Outbreak: An outbreak is a substantial increase in the occurrence of disease above the
expected level at a given time in a given population.
Probability sampling: A sampling strategy in which every unit has a known non-zero
probability of inclusion in the sample.
Sample: The group of elements (sampling units) drawn from a population, on which tests are
performed or parameters measured to provide surveillance information.
Sampling unit: The unit that is sampled. This may be an individual animal or a group of
animals (e.g. a pond). A list of all the sampling units comprises the sampling frame.
Sensitivity: The proportion of truly positive units that are correctly identified as positive by a
Specificity: The proportion of truly negative units that are correctly identified as negative by a
Study population: The population from which surveillance data are derived. This may be the
same as the target population or a subset of it.
Surveillance: The systematic ongoing collection, collation, and analysis of data, and the timely
dissemination of information to those who need to know so that action can be taken.
Survey: An investigation about a defined population in which information is systematically
collected within a defined time period.
Target population: The population about which conclusions from analysing data are to be
Test: A procedure used to classify a unit as either positive, negative or suspect with respect to
an infection or disease.
Principles of surveillance
1. Types of surveillance
a) Surveillance may be based on many different data sources and can be classified in a
number of ways, including:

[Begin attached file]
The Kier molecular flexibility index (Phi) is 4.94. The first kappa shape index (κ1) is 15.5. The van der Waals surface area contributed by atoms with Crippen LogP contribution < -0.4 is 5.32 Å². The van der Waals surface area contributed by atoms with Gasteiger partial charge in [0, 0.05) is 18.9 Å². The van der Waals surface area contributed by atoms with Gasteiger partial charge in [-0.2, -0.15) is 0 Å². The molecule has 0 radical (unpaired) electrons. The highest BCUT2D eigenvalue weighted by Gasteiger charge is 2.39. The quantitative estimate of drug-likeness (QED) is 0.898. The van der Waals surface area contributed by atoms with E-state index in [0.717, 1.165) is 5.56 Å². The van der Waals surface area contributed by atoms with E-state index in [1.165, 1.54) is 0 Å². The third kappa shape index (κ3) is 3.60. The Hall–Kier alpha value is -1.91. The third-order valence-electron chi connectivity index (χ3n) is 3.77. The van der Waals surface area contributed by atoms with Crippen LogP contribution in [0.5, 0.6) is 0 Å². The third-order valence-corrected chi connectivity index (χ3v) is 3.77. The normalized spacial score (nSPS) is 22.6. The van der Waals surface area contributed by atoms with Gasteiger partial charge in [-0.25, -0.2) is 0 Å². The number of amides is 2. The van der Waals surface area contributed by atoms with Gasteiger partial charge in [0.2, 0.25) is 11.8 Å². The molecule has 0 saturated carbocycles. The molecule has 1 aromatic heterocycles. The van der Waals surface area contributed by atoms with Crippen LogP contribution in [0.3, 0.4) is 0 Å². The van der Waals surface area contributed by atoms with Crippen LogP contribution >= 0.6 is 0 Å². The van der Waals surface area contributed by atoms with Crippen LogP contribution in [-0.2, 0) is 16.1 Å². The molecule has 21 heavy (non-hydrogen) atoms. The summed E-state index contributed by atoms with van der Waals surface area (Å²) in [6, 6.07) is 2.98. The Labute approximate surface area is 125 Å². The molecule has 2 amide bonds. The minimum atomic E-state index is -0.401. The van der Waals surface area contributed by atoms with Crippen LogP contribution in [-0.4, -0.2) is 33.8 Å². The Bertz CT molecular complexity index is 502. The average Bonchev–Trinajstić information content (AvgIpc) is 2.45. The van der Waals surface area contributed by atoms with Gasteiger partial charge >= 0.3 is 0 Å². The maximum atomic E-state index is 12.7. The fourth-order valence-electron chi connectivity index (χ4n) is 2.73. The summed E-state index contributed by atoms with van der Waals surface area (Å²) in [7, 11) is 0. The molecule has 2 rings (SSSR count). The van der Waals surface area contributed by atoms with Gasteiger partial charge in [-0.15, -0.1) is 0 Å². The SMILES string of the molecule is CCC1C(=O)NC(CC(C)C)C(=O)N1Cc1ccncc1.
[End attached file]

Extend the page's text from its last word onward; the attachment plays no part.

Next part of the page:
i) the means by which data are collected (targeted versus non-targeted);
ii) the disease focus (pathogen-specific versus general surveillance); and
iii) the way in which units for observation are selected (structured surveys versus
non-random data sources).
b) Surveillance activities include:
i) structured population-based surveys, such as:
systematic sampling at slaughter;
ii) structured non-random surveillance activities, such as:
disease reporting or notifications;
control programmes/health schemes;
ante-mortem and post-mortem inspections;
laboratory investigation records;
biological specimen banks;
farm production records.
c) In addition, surveillance data should be supported by related information, such as:
i) data on the epidemiology of the infection, including environmental, and host and
wild reservoir population distributions;
ii) data on farmed and wild animal movements and trading patterns for aquatic
animals and aquatic animal products, including potential for exposure to wild
aquatic animal populations, water sources or other contacts;
iii) national animal health regulations, including information on compliance with
them and their effectiveness;
iv) history of imports of potentially infected material; and
v) biosecurity measures in place.
d) The sources of evidence should be fully described. In the case of a structured survey,
this should include a description of the sampling strategy used for the selection of
units for testing. For structured non-random data sources, a full description of the
system is required including the source(s) of the data, when the data were collected,
and a consideration of any biases that may be inherent in the system.